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Some players say they talk to their teammates about vaccination. Others say they stay out of it. But many agree that the question is uncomfortable.

When asked earlier this month whether he had considered taking the vaccine, Nationals thrower Max Scherzer, a member of the players’ union executive subcommittee, shuffled for his words.

“There are people who want that [get the vaccine]. You know, I never try to get deep into where it is, ”he said, seeming to imply that while some players weren’t getting the vaccine, he didn’t count how many. “For me, I tend to follow science. I try to listen to what the scientists say what the experts say. I see an advantage in this and I can’t wait to get it. “

Many players have confirmed Scherzer’s unwillingness to prescribe the vaccine for teammates and reflected his determination to speak only for himself.

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“I’ll tell you this: I’m in a vaccine commercial,” he told reporters, adding that it was “private medical information” as to whether he got the shot. Many of his teammates, including Michael Conforto, James McCann and JD Davis, said this was a “personal choice”.

Mike Shildt, manager of the St. Louis Cardinals, Terry Francona, Cleveland coach, Justin Turner, the Los Angeles Dodgers third baseman, and many others have avoided an attitude with similar phrasing.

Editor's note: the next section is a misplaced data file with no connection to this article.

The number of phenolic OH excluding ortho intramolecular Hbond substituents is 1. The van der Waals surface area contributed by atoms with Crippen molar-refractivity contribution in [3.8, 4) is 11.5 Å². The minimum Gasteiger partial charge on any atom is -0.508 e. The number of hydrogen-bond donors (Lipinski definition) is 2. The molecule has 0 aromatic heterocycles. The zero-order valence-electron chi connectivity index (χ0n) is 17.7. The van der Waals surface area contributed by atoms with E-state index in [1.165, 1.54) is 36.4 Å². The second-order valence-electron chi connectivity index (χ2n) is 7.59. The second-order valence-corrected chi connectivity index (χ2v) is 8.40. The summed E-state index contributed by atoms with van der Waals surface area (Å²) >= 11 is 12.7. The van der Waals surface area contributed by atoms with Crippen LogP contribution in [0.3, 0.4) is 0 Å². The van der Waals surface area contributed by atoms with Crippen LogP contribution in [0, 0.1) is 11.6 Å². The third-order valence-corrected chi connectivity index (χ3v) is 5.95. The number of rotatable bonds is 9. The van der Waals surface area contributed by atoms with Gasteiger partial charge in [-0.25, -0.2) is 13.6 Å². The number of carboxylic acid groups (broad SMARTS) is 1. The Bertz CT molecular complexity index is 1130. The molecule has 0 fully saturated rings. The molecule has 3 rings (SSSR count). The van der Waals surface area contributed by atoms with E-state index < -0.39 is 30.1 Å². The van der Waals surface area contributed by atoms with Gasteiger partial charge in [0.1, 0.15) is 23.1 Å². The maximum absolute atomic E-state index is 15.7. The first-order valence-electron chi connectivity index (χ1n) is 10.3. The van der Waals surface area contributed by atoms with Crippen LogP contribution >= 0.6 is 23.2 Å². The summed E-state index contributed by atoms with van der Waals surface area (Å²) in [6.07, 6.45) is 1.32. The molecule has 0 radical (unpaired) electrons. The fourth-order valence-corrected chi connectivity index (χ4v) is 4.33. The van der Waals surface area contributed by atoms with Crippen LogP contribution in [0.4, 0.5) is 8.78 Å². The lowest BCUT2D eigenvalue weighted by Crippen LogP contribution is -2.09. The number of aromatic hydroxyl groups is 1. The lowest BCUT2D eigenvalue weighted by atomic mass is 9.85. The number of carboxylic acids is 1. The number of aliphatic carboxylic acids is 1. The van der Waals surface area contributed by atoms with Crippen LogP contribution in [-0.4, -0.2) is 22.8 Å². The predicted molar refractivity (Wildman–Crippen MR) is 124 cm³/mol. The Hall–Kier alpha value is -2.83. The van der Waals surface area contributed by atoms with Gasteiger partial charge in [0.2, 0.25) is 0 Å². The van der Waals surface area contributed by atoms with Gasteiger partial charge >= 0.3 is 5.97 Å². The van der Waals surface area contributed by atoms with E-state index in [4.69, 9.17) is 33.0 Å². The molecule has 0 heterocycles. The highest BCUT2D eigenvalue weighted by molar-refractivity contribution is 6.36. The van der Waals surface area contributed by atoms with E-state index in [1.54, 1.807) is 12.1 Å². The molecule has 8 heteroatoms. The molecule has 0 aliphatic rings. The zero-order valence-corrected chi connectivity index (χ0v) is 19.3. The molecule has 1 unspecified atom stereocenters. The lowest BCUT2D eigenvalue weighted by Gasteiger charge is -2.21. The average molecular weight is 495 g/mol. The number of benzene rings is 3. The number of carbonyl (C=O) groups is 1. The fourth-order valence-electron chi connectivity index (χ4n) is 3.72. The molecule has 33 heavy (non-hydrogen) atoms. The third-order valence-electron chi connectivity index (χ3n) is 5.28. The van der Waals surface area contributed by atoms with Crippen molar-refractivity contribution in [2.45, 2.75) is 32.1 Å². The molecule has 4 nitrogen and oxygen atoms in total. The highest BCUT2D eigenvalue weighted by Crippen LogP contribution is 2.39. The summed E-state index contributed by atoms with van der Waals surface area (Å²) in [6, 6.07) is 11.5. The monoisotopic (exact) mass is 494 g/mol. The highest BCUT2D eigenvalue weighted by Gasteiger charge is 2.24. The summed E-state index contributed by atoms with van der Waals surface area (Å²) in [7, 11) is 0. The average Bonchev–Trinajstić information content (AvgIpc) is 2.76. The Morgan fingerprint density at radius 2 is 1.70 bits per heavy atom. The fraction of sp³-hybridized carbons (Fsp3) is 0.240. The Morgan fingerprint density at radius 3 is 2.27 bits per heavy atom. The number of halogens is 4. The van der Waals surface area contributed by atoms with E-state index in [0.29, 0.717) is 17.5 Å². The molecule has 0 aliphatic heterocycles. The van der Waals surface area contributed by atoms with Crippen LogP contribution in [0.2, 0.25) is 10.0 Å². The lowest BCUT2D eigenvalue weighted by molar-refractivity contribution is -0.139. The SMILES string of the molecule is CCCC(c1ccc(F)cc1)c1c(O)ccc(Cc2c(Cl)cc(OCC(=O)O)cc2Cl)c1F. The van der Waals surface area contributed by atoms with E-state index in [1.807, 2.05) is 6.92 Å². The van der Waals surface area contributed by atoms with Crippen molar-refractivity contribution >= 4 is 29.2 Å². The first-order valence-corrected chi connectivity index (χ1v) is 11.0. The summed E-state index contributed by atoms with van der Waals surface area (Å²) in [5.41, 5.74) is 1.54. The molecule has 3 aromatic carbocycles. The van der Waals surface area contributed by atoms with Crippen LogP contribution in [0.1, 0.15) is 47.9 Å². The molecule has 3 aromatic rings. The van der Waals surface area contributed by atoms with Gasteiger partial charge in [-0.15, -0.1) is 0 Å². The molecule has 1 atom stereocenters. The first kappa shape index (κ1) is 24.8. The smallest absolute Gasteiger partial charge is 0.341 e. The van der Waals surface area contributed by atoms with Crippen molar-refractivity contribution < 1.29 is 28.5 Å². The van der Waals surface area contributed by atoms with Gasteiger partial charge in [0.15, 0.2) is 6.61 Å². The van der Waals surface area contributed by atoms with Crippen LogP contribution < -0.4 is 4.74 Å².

Other players have used social media to make their stance on the vaccine clear. For example, twin shortstop Andrelton Simmons made a statement on Twitter late spring saying, “For personal reasons and based on previous experience, I will not advocate or advocate this [the vaccine]. I hope I don’t have to explain myself. “

“If you have specific reasons why you don’t want to get it, it’s a very personal choice,” Derek Falvey, president of the Twins of Baseball Operations, told St. Paul Pioneer Press this month. “But if you are someone who hesitates because you lack a bit of information about it, then I believe that to some extent it is our responsibility to help them get that information and ultimately make the informed decision that they can will meet in the future. ”

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A National League player, asked about conversations at the clubhouse about the vaccine, sent Karinchak’s mail as an example of the kind of beliefs he and others in sports sometimes encounter when trying to promote vaccination. Many managers say they encounter players who have concerns about how the vaccine could affect their health. They hope that training sessions can calm the situation down.

Tony Clark, executive director of the MLB Players Association, said when the union asked about the vaccine, the loudest it heard was that the players would not agree to make it binding.

“Based on player feedback, it was important that we keep the vaccination voluntary,” said Clark. “There are players who are interested and have already taken the vaccine. There are others who are concerned and there are others who are not interested in taking the vaccine. Our responsibility is to give the guys that option and to make sure they have the information they need to make the decision they want to make for themselves and their families. “